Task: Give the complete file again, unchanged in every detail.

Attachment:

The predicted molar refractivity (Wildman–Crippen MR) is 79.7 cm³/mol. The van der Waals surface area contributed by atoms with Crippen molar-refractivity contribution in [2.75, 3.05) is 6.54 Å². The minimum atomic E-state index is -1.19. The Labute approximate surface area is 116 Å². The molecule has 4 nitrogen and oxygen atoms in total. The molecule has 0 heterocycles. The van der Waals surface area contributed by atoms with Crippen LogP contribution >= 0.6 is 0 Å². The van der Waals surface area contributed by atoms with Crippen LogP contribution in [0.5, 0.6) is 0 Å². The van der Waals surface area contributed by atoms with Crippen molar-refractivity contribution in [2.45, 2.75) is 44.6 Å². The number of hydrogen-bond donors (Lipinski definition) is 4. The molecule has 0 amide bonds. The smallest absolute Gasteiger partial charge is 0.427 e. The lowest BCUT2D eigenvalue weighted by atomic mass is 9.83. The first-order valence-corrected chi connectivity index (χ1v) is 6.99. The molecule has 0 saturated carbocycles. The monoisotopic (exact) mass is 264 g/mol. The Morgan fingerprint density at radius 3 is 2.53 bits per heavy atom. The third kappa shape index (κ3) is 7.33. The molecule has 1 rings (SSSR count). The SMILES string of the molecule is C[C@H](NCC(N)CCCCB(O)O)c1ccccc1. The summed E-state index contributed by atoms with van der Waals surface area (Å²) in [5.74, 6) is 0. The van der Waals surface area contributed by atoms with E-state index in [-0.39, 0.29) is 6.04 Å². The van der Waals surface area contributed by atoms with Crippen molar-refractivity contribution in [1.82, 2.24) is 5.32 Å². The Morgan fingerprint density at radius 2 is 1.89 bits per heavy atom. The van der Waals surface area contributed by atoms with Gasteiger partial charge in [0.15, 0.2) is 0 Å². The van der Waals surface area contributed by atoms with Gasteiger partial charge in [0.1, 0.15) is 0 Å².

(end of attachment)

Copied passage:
The predicted molar refractivity (Wildman–Crippen MR) is 79.7 cm³/mol. The van der Waals surface area contributed by atoms with Crippen molar-refractivity contribution in [2.75, 3.05) is 6.54 Å². The minimum atomic E-state index is -1.19. The Labute approximate surface area is 116 Å². The molecule has 4 nitrogen and oxygen atoms in total. The molecule has 0 heterocycles. The van der Waals surface area contributed by atoms with Crippen LogP contribution >= 0.6 is 0 Å². The van der Waals surface area contributed by atoms with Crippen LogP contribution in [0.5, 0.6) is 0 Å². The van der Waals surface area contributed by atoms with Crippen molar-refractivity contribution in [2.45, 2.75) is 44.6 Å². The number of hydrogen-bond donors (Lipinski definition) is 4. The molecule has 0 amide bonds. The smallest absolute Gasteiger partial charge is 0.427 e. The lowest BCUT2D eigenvalue weighted by atomic mass is 9.83. The first-order valence-corrected chi connectivity index (χ1v) is 6.99. The molecule has 0 saturated carbocycles. The monoisotopic (exact) mass is 264 g/mol. The Morgan fingerprint density at radius 3 is 2.53 bits per heavy atom. The third kappa shape index (κ3) is 7.33. The molecule has 1 rings (SSSR count). The SMILES string of the molecule is C[C@H](NCC(N)CCCCB(O)O)c1ccccc1. The summed E-state index contributed by atoms with van der Waals surface area (Å²) in [5.74, 6) is 0. The van der Waals surface area contributed by atoms with E-state index in [-0.39, 0.29) is 6.04 Å². The van der Waals surface area contributed by atoms with Crippen molar-refractivity contribution in [1.82, 2.24) is 5.32 Å². The Morgan fingerprint density at radius 2 is 1.89 bits per heavy atom. The van der Waals surface area contributed by atoms with Gasteiger partial charge in [0.15, 0.2) is 0 Å². The van der Waals surface area contributed by atoms with Gasteiger partial charge in [0.1, 0.15) is 0 Å².